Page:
But Sheehan said he also saw the relaxed restrictions as an indication of the progress the state has made in handling the pandemic, which has claimed the lives of 755 New Mexico residents through Wednesday.

“I, myself, as a business owner and just as a citizen in Albuquerque, think that the governor has done a really good job handling the pandemic,” he said.

While eateries have been allowed to operate patio dining at limited capacity during the ban on indoor dining – and to provide delivery and curbside takeout – the New Mexico Restaurant Association has argued such services are not practical in some cases.

William Stafford, owner of Sadie’s of New Mexico, said he was excited to hear about the change and ready to reopen.

However, he said one of the biggest challenges with the new order will be staffing, since many of his employees have either found new jobs or are receiving unemployment benefits.

Tom Willis, owner of the 66 Diner of Albuquerque, said he was hoping the capacity limit would be higher.

“It’s better than nothing,” he said. “… We were hoping that (the governor) would reopen us at 50%, where we were before she closed us down, but we’ll take what we can get.”

The diner did not have a patio prior to the pandemic and for the past month-and-a-half has been operating in the parking lot underneath temporary tents.

While some staff members will be happy to work inside and out of the heat, Willis said, others remain fearful of working indoors in close proximity to others.

Over the past week, more than 30 employees at restaurants and similar establishments tested positive for COVID-19, according to state Environment Department records. A McDonald’s in Ruidoso, for example, reported 13 employees with the virus.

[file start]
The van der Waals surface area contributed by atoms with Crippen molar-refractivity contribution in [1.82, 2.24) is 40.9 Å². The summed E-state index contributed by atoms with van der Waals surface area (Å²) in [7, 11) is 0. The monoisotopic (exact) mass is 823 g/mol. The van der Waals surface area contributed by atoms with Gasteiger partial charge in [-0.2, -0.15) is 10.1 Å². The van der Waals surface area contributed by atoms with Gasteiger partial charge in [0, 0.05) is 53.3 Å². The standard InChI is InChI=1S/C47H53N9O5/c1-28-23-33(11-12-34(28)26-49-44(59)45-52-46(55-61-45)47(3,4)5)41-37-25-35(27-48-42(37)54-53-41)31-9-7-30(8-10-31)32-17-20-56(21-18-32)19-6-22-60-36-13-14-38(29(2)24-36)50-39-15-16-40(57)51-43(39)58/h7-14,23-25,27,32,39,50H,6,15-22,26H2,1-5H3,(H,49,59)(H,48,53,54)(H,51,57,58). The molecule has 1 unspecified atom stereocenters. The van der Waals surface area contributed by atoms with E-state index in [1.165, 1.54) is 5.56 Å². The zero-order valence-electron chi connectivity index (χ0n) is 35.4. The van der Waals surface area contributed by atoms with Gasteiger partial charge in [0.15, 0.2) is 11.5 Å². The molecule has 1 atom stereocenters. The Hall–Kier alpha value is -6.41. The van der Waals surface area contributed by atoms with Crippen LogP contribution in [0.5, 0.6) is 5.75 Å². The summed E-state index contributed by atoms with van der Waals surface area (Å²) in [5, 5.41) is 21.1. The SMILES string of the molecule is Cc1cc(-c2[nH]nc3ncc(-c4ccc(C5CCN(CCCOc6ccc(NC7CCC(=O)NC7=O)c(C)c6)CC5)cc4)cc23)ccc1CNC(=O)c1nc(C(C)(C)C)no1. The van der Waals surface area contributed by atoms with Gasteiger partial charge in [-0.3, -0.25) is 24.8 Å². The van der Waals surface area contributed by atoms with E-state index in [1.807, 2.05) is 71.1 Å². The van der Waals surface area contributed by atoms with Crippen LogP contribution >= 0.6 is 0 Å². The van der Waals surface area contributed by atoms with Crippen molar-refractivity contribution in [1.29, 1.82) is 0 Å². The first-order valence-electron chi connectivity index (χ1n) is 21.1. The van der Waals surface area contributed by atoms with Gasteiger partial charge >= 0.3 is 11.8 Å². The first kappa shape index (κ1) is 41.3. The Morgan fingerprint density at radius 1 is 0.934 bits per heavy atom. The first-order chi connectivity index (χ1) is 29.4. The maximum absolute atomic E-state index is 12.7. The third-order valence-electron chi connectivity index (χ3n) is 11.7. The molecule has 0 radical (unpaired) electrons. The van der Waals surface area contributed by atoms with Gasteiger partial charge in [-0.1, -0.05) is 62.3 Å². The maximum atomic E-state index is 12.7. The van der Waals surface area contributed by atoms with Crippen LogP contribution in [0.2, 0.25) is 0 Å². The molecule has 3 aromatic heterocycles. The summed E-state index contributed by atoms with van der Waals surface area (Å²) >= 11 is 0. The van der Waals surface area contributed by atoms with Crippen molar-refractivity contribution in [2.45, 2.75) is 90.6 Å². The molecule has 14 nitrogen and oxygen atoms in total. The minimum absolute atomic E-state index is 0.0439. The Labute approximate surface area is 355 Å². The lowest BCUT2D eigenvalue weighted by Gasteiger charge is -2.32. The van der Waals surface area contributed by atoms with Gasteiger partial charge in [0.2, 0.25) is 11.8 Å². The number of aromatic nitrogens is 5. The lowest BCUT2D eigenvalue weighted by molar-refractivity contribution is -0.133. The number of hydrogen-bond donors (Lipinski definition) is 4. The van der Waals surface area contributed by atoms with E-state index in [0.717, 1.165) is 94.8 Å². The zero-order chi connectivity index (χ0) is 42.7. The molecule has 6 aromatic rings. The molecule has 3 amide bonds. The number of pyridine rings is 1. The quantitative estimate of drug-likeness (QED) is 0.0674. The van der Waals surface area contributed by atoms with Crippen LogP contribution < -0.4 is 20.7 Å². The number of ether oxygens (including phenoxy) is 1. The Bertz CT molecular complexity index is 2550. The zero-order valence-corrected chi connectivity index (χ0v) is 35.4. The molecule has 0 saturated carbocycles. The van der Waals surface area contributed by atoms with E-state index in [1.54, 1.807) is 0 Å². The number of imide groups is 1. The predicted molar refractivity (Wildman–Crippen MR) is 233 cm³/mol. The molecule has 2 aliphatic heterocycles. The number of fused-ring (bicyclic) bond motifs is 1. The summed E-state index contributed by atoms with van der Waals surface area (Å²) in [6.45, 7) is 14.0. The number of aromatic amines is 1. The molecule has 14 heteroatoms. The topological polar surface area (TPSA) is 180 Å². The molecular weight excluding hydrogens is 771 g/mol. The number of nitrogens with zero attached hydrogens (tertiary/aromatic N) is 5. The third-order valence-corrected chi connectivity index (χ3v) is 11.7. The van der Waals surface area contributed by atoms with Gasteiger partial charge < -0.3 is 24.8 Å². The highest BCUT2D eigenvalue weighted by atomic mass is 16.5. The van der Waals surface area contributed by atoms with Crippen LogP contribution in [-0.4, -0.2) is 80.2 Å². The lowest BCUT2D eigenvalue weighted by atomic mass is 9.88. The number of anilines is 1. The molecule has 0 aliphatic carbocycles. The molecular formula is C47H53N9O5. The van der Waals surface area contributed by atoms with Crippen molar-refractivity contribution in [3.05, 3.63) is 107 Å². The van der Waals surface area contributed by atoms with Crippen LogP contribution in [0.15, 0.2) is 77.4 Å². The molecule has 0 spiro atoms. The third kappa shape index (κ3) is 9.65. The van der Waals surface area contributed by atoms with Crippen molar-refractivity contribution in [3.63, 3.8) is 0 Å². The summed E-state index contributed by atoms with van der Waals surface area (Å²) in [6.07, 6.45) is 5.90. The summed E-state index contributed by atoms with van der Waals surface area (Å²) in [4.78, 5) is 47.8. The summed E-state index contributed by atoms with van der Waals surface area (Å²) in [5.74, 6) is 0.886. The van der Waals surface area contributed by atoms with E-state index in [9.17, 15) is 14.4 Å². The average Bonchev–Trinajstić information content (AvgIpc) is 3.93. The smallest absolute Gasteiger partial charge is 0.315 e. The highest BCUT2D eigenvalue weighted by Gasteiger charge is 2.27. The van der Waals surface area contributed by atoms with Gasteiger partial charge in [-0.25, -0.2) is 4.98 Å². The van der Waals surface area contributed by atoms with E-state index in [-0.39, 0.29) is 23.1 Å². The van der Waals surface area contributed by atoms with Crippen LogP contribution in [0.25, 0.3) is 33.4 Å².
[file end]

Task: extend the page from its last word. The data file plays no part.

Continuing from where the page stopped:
Restaurants’ lawsuit

The lawsuit filed by the New Mexico Restaurant Association, along with several restaurants around the state, sought to block the Lujan Grisham’s administration from enforcing its ban on indoor dining at eateries and breweries.

In its lawsuit, the restaurant group claimed at least 210 restaurants around the state have gone out of business due to the state-ordered closures.

But in large part, the lawsuit hinged on whether state health officials had shown proof that dine-in restaurants pose a risk to patrons and employees alike.

Angelo Artuso, an attorney for the restaurant group, said the state had fallen short in that regard.

“They have to show they’ve looked at the relevant data and provided a satisfactory explanation of why they took the actions they did,” Artuso argued during Wednesday’s oral arguments.

However, the Governor’s Office general counsel Matt Garcia said it should not be the judicial branch’s job to second-guess decisions made by state health experts. He also pushed back against arguments the ban on indoor restaurant dining amounted to a state-ordered quarantine.

“It’s not a quarantine that’s happening here,” Garcia said. “It’s a restriction of business operations.”

The Supreme Court, which heard the case with only four justices since Chief Justice Michael Vigil had recused himself, deliberated for less than an hour before handing down its decision.

New Mexico Republican Party chairman Steve Pearce described the ruling as “another disappointing setback,” while also urging voters to seek change at the ballot box in the November general election, including within the judiciary.

While Lujan Grisham has acknowledged the economic toll of her administration’s business restrictions, she and top Cabinet officials have argued indoor restaurant dining is unsafe due to the close physical proximity of people and the fact diners cannot wear a face mask while eating.

Journal Capitol Bureau reporter Dan McKay contributed to this report.